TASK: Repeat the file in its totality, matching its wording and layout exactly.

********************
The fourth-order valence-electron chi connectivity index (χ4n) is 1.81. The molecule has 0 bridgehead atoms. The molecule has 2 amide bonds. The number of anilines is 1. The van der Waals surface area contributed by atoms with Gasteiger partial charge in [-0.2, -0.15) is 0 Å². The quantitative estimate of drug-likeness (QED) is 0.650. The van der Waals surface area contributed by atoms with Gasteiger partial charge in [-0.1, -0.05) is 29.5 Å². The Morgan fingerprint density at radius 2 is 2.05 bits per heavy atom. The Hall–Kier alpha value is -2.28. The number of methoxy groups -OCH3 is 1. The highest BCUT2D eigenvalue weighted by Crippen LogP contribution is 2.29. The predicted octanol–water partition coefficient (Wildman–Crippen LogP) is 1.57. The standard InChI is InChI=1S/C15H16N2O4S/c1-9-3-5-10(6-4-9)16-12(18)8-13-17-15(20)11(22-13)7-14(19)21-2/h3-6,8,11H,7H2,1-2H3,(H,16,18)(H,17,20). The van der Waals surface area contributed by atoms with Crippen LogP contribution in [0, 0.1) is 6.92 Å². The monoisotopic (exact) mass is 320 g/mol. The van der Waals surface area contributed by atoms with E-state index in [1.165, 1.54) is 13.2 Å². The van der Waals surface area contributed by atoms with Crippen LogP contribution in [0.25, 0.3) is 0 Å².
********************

The fourth-order valence-electron chi connectivity index (χ4n) is 1.81. The molecule has 0 bridgehead atoms. The molecule has 2 amide bonds. The number of anilines is 1. The van der Waals surface area contributed by atoms with Gasteiger partial charge in [-0.2, -0.15) is 0 Å². The quantitative estimate of drug-likeness (QED) is 0.650. The van der Waals surface area contributed by atoms with Gasteiger partial charge in [-0.1, -0.05) is 29.5 Å². The Morgan fingerprint density at radius 2 is 2.05 bits per heavy atom. The Hall–Kier alpha value is -2.28. The number of methoxy groups -OCH3 is 1. The highest BCUT2D eigenvalue weighted by Crippen LogP contribution is 2.29. The predicted octanol–water partition coefficient (Wildman–Crippen LogP) is 1.57. The standard InChI is InChI=1S/C15H16N2O4S/c1-9-3-5-10(6-4-9)16-12(18)8-13-17-15(20)11(22-13)7-14(19)21-2/h3-6,8,11H,7H2,1-2H3,(H,16,18)(H,17,20). The van der Waals surface area contributed by atoms with Crippen LogP contribution in [0, 0.1) is 6.92 Å². The monoisotopic (exact) mass is 320 g/mol. The van der Waals surface area contributed by atoms with E-state index in [1.165, 1.54) is 13.2 Å². The van der Waals surface area contributed by atoms with Crippen LogP contribution in [0.25, 0.3) is 0 Å².